Danish filmmaker Nicolas Winding Refn has been working on a project sure to satisfy those looking for a place to enjoy the low-budget, forgotten movies from the past. Refn’s online streaming site, byNWR.com has finally been released and promises to bring back the obscure hidden gems that you can’t really get anywhere else. This site seems like a unique opportunity to check out for film fans like myself and assuming you haven’t checked it out I will tell you whether it’s worth giving it a chance.
Who is Nicolas Winding Refn?
First let’s look at the man behind the site, Refn. While admittedly I’m not all too familiar with the work of Refn, from what I’ve gathered Refn seems to be the caricature of a modern auteur filmmaker. To the same degree that Elon Musk is what you’d image when thinking of a “tech millionaire” Refn is that figure for the arthouse cinema. Refn seems to be a filmmaker bent on deconstruction of conventions and embracing taboo subjects all in a way that is “stylistically abrasive”. Whether in his bold cinematography using red lighting, shot composition etc. or shocking imagery it seems Refn is undeniable polarizing. Refn is nonetheless intentional in his understanding of the film media and using it to effectively create sensation-inducing content.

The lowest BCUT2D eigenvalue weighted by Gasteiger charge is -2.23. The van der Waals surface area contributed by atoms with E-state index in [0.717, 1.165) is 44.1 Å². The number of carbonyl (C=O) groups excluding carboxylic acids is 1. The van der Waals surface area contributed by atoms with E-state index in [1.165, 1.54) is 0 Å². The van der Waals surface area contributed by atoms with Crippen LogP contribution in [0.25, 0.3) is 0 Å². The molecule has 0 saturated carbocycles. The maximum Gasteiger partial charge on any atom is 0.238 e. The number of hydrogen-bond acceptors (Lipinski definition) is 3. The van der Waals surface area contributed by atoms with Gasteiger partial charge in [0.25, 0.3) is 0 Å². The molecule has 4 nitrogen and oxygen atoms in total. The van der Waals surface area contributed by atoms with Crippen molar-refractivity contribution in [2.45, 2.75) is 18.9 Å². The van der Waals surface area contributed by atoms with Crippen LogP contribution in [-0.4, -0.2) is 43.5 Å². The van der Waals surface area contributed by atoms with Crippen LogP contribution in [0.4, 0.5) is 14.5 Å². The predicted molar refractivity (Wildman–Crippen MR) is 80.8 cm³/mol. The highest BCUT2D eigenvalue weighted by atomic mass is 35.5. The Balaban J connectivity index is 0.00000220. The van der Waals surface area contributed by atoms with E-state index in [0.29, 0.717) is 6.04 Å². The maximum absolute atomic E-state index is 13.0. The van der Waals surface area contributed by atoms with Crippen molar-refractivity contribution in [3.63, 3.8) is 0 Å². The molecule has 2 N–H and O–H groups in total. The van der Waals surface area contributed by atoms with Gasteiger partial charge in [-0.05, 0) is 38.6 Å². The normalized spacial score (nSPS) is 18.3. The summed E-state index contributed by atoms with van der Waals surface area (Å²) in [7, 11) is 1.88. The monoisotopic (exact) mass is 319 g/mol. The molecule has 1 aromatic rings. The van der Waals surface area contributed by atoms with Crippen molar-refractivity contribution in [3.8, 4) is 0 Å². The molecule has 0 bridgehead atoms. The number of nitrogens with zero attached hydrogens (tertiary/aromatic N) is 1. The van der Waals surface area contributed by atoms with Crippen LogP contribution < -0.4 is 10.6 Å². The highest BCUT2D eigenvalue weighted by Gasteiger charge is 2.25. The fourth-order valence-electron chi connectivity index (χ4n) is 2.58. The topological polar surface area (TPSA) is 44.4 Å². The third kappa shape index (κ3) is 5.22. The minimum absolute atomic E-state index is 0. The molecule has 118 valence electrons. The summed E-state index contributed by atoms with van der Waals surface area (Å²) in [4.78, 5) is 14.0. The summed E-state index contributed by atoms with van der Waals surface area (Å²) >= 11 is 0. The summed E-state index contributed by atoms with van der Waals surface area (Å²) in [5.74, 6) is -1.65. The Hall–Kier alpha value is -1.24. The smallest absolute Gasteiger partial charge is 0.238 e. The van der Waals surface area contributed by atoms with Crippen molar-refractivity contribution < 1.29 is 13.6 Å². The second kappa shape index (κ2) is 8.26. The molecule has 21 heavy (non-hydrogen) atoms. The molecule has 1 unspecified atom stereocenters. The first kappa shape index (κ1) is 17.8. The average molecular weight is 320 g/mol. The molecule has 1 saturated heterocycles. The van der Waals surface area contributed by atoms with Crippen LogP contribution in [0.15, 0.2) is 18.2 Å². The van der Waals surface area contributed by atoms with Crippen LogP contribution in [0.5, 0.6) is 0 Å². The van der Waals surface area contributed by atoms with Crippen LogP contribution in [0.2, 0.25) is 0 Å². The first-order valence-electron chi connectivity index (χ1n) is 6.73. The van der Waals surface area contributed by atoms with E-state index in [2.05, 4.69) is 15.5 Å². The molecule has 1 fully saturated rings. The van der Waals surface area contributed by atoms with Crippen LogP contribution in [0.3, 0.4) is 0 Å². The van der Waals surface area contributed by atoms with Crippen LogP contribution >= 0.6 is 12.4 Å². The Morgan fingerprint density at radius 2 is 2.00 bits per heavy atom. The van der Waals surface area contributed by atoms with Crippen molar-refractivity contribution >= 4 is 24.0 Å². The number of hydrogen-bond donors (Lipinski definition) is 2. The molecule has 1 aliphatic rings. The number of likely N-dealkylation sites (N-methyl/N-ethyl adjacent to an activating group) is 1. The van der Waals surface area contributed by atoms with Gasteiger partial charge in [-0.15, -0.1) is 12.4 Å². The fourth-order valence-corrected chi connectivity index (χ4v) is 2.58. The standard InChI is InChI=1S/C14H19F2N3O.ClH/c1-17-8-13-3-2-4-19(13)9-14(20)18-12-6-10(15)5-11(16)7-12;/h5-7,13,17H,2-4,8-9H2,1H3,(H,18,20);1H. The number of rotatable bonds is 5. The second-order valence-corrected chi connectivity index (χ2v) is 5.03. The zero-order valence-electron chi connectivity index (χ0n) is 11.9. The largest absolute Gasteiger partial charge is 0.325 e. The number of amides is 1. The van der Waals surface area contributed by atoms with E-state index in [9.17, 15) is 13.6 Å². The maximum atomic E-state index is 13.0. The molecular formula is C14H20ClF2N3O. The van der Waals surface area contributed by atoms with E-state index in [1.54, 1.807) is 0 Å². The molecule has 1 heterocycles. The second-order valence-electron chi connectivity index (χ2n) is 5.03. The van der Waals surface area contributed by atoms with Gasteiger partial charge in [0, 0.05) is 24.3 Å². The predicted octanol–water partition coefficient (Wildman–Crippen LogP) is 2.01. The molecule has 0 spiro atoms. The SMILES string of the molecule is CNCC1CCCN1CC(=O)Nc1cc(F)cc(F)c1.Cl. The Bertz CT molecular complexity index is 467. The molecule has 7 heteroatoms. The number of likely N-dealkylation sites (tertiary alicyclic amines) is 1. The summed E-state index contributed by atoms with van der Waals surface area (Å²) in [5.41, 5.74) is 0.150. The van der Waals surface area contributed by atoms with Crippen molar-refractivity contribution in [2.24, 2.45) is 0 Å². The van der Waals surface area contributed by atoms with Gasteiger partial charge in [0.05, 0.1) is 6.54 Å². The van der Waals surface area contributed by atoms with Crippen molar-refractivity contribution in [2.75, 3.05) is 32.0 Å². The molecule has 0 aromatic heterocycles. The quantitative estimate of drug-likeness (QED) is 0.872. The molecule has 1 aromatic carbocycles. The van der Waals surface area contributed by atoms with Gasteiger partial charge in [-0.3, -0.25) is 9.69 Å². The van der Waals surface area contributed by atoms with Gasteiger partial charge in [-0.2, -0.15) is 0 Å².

“It’s like pornography. I’m a pornographer. I make films about what arouses me. What I want to see. Very rarely to understand why I want to see it and I’ve learned not to become obsessed with that part of it.” – an actual quote from Refn
Refn’s most notable works would be his 2011 film Drive starring Ryan Gosling which had the critical success to put Refn on the track for future success. His 2013 follow up also starring Ryan Gosling Only God Forgives seemed to divide audience and cement Refn as more an auteur director for a niche audience. Also, most recently the 2016 film The Neon Demon was a visually stunning film but not much buzz in the mainstream.
Despite your personal biases towards Refn and his films you can appreciate his dedication to the art of cinema whether it be challenging or saving it. Refn has apparently had this hobby in which he restores old cult movies and has now decided to release these restored films on his own streaming service.
What is byNWR.com